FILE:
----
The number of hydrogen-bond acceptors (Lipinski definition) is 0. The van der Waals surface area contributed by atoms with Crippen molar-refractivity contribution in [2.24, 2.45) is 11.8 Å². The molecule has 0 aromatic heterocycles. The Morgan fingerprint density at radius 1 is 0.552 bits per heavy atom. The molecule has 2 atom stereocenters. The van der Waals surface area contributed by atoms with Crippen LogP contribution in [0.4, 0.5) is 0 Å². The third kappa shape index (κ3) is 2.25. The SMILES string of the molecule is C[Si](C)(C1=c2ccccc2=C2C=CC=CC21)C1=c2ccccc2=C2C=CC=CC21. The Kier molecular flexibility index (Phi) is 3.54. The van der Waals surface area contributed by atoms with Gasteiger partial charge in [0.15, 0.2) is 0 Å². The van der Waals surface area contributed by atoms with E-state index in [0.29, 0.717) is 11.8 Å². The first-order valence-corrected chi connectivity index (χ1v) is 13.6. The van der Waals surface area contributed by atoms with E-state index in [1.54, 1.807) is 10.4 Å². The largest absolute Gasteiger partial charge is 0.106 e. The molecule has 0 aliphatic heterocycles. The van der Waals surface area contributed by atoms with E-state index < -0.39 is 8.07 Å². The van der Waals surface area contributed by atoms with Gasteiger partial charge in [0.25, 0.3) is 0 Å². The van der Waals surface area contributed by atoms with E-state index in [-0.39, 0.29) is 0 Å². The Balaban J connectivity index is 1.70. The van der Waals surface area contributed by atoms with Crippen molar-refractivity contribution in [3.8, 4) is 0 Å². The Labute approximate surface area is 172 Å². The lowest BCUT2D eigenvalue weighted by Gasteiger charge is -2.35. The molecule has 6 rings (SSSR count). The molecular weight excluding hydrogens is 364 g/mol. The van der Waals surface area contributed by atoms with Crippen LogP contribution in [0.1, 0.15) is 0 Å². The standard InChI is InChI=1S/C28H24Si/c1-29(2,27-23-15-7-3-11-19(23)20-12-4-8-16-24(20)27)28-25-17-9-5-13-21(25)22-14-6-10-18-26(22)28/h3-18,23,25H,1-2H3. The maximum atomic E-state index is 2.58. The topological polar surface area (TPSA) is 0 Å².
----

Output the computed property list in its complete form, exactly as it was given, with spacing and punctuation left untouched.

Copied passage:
The number of hydrogen-bond acceptors (Lipinski definition) is 0. The van der Waals surface area contributed by atoms with Crippen molar-refractivity contribution in [2.24, 2.45) is 11.8 Å². The molecule has 0 aromatic heterocycles. The Morgan fingerprint density at radius 1 is 0.552 bits per heavy atom. The molecule has 2 atom stereocenters. The van der Waals surface area contributed by atoms with Crippen LogP contribution in [0.4, 0.5) is 0 Å². The third kappa shape index (κ3) is 2.25. The SMILES string of the molecule is C[Si](C)(C1=c2ccccc2=C2C=CC=CC21)C1=c2ccccc2=C2C=CC=CC21. The Kier molecular flexibility index (Phi) is 3.54. The van der Waals surface area contributed by atoms with Gasteiger partial charge in [0.15, 0.2) is 0 Å². The van der Waals surface area contributed by atoms with E-state index in [0.29, 0.717) is 11.8 Å². The first-order valence-corrected chi connectivity index (χ1v) is 13.6. The van der Waals surface area contributed by atoms with E-state index in [1.54, 1.807) is 10.4 Å². The largest absolute Gasteiger partial charge is 0.106 e. The molecule has 0 aliphatic heterocycles. The van der Waals surface area contributed by atoms with E-state index < -0.39 is 8.07 Å². The van der Waals surface area contributed by atoms with Gasteiger partial charge in [0.25, 0.3) is 0 Å². The van der Waals surface area contributed by atoms with E-state index in [-0.39, 0.29) is 0 Å². The Balaban J connectivity index is 1.70. The van der Waals surface area contributed by atoms with Crippen molar-refractivity contribution in [3.8, 4) is 0 Å². The Labute approximate surface area is 172 Å². The lowest BCUT2D eigenvalue weighted by Gasteiger charge is -2.35. The molecule has 6 rings (SSSR count). The molecular weight excluding hydrogens is 364 g/mol. The van der Waals surface area contributed by atoms with Crippen LogP contribution in [0.1, 0.15) is 0 Å². The standard InChI is InChI=1S/C28H24Si/c1-29(2,27-23-15-7-3-11-19(23)20-12-4-8-16-24(20)27)28-25-17-9-5-13-21(25)22-14-6-10-18-26(22)28/h3-18,23,25H,1-2H3. The maximum atomic E-state index is 2.58. The topological polar surface area (TPSA) is 0 Å².